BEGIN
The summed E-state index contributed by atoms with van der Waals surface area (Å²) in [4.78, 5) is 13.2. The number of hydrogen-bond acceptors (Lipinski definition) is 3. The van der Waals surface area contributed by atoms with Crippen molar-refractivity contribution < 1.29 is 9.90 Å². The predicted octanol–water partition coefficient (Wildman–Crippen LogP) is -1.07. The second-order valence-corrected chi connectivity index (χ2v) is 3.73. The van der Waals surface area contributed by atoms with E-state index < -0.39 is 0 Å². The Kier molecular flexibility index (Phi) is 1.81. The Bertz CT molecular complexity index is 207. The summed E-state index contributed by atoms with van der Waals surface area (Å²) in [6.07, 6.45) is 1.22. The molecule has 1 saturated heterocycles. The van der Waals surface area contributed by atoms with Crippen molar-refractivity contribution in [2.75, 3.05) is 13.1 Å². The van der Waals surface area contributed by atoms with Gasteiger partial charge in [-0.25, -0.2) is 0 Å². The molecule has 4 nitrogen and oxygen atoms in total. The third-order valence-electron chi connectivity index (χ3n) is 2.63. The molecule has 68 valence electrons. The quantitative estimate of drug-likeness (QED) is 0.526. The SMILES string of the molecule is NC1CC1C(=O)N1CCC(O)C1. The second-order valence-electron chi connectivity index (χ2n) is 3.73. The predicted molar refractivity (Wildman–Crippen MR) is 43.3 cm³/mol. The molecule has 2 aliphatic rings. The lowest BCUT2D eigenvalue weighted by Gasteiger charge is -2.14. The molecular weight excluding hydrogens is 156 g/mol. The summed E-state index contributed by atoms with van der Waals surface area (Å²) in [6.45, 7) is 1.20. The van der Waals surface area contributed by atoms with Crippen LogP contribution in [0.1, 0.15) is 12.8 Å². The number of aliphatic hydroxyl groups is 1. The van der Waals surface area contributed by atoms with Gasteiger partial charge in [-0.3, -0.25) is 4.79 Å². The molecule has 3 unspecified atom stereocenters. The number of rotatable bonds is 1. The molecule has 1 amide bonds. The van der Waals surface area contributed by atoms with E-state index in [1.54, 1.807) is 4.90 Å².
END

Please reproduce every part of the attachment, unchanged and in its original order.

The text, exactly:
The summed E-state index contributed by atoms with van der Waals surface area (Å²) in [4.78, 5) is 13.2. The number of hydrogen-bond acceptors (Lipinski definition) is 3. The van der Waals surface area contributed by atoms with Crippen molar-refractivity contribution < 1.29 is 9.90 Å². The predicted octanol–water partition coefficient (Wildman–Crippen LogP) is -1.07. The second-order valence-corrected chi connectivity index (χ2v) is 3.73. The van der Waals surface area contributed by atoms with E-state index < -0.39 is 0 Å². The Kier molecular flexibility index (Phi) is 1.81. The Bertz CT molecular complexity index is 207. The summed E-state index contributed by atoms with van der Waals surface area (Å²) in [6.07, 6.45) is 1.22. The molecule has 1 saturated heterocycles. The van der Waals surface area contributed by atoms with Crippen molar-refractivity contribution in [2.75, 3.05) is 13.1 Å². The van der Waals surface area contributed by atoms with Gasteiger partial charge in [-0.25, -0.2) is 0 Å². The molecule has 4 nitrogen and oxygen atoms in total. The third-order valence-electron chi connectivity index (χ3n) is 2.63. The molecule has 68 valence electrons. The quantitative estimate of drug-likeness (QED) is 0.526. The SMILES string of the molecule is NC1CC1C(=O)N1CCC(O)C1. The second-order valence-electron chi connectivity index (χ2n) is 3.73. The predicted molar refractivity (Wildman–Crippen MR) is 43.3 cm³/mol. The molecule has 2 aliphatic rings. The lowest BCUT2D eigenvalue weighted by Gasteiger charge is -2.14. The molecular weight excluding hydrogens is 156 g/mol. The summed E-state index contributed by atoms with van der Waals surface area (Å²) in [6.45, 7) is 1.20. The van der Waals surface area contributed by atoms with Crippen LogP contribution in [0.1, 0.15) is 12.8 Å². The number of aliphatic hydroxyl groups is 1. The van der Waals surface area contributed by atoms with Gasteiger partial charge in [-0.3, -0.25) is 4.79 Å². The molecule has 3 unspecified atom stereocenters. The number of rotatable bonds is 1. The molecule has 1 amide bonds. The van der Waals surface area contributed by atoms with E-state index in [1.54, 1.807) is 4.90 Å².